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Azobisisobutyronitrile



AIBN
IUPAC name 2,2′-Azobis(2-methylpropionitrile)
Other names Azobisisobutyronitrile
Azobisisobutylonitrile
AIBN
Identifiers
CAS number 78-67-1
SMILES N#CC(C)(C)N=NC(C)(C)C#N
Properties
Molecular formula C8H12N4
Molar mass 164.21 g/mol
Appearance white crystalline
Density  ?
Melting point

103–105 °C

Boiling point

°C

Solubility in water  ?
Structure
Dipole moment (gas)
Hazards
Flash point  ?
Except where noted otherwise, data are given for
materials in their standard state
(at 25 °C, 100 kPa)

Infobox disclaimer and references

Azobisisobutyronitrile is a toxic compound often used as a foamer in plastics and rubber and as a radical initiator. It is commonly known as AIBN. Its most common chemical reaction is one of decomposition, eliminating a molecule of nitrogen gas to form two 2-cyanoprop-2-yl radicals:

Additional recommended knowledge

These radicals can be used to to initiate free radical polymerizations and other radical reactions. For instance a mixture of styrene and maleic anhydride in toluene will react if heated, forming the polystyrene polymer, only very slowly unless an initiator such a AIBN is present. Another example of a radical reaction that can be initiated by AIBN is the anti-Markovnikov hydrohalogenation of alkenes.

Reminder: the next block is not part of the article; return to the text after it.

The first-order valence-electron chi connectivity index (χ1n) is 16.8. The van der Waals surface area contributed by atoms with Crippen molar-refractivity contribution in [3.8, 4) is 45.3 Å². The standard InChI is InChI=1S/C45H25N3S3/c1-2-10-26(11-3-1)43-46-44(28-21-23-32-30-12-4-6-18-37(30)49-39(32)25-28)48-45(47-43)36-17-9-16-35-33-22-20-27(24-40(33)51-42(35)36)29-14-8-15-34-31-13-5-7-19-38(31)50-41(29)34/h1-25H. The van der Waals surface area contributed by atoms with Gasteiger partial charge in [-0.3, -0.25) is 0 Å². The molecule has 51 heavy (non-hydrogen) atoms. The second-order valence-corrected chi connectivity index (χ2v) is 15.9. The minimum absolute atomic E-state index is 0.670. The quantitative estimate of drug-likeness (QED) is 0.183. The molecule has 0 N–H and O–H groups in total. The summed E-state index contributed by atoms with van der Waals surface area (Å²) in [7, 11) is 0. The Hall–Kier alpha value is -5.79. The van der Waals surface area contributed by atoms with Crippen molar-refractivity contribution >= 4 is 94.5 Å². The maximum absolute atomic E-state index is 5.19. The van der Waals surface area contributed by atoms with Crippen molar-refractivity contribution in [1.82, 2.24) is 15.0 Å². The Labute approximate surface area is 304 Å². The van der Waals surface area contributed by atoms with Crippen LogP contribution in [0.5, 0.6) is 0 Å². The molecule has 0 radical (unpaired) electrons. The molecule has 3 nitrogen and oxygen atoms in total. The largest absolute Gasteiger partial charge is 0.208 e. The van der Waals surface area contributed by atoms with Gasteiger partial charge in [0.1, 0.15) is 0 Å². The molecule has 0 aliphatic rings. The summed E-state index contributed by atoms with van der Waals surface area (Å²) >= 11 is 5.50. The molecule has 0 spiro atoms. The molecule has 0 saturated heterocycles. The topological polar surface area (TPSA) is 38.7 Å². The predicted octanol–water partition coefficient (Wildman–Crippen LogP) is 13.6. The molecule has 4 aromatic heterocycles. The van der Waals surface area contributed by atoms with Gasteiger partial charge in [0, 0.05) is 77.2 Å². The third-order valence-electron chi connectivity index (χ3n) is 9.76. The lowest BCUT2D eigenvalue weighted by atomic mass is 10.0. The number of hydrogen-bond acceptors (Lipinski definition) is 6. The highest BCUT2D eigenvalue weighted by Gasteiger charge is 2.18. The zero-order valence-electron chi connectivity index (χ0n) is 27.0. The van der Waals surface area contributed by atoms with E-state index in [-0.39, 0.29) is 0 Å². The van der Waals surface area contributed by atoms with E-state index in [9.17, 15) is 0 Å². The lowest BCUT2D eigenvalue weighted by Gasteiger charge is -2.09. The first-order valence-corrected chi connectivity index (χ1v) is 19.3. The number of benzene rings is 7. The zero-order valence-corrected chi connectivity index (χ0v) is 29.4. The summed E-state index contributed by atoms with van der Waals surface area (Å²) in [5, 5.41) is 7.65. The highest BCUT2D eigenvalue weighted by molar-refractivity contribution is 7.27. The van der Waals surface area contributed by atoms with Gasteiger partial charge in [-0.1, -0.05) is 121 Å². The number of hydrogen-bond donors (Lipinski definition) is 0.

AIBN is safer to use than benzoyl peroxide (another radical initiator) because the risk of explosion is far smaller. However, it is considered a flammable solid. It is soluble in methanol and ethanol, but is insoluble in water. It can explode if dissolved in acetone. AIBN is highly toxic. Wear a respirator/dust mask, protective gloves, & safety glasses when handling AIBN.

Several water-soluble azo initiators similar to AIBN are manufactured by DuPont[1] and Wako.[2]

See also

  • 1,1'-Azobis(cyclohexanecarbonitrile) or ABCN is another free radical initiator

References

  1. ^ http://www2.dupont.com/Vazo/en_US/products/grades/grades.html
  2. ^ http://www.wako-chem.co.jp/specialty/waterazo/index.htm
 
This article is licensed under the GNU Free Documentation License. It uses material from the Wikipedia article "Azobisisobutyronitrile". A list of authors is available in Wikipedia.
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